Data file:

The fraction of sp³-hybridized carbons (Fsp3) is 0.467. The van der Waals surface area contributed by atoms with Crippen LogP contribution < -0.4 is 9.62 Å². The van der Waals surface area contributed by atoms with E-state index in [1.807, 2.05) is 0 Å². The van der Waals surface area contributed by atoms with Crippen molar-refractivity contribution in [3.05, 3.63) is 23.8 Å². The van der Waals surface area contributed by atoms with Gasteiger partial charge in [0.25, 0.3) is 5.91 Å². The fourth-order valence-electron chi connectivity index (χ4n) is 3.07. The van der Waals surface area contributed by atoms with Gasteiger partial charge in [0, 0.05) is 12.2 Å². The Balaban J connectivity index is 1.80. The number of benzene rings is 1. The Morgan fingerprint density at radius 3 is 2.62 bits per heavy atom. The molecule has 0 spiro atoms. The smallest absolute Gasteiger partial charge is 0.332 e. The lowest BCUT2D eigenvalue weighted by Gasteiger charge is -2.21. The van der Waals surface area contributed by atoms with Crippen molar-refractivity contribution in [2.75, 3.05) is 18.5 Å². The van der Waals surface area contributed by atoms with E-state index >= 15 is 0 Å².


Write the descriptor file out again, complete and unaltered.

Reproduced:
The fraction of sp³-hybridized carbons (Fsp3) is 0.467. The van der Waals surface area contributed by atoms with Crippen LogP contribution < -0.4 is 9.62 Å². The van der Waals surface area contributed by atoms with E-state index in [1.807, 2.05) is 0 Å². The van der Waals surface area contributed by atoms with Crippen molar-refractivity contribution in [3.05, 3.63) is 23.8 Å². The van der Waals surface area contributed by atoms with Gasteiger partial charge in [0.25, 0.3) is 5.91 Å². The fourth-order valence-electron chi connectivity index (χ4n) is 3.07. The van der Waals surface area contributed by atoms with Gasteiger partial charge in [0, 0.05) is 12.2 Å². The Balaban J connectivity index is 1.80. The number of benzene rings is 1. The Morgan fingerprint density at radius 3 is 2.62 bits per heavy atom. The molecule has 0 spiro atoms. The smallest absolute Gasteiger partial charge is 0.332 e. The lowest BCUT2D eigenvalue weighted by Gasteiger charge is -2.21. The van der Waals surface area contributed by atoms with Crippen molar-refractivity contribution in [2.75, 3.05) is 18.5 Å². The van der Waals surface area contributed by atoms with E-state index >= 15 is 0 Å².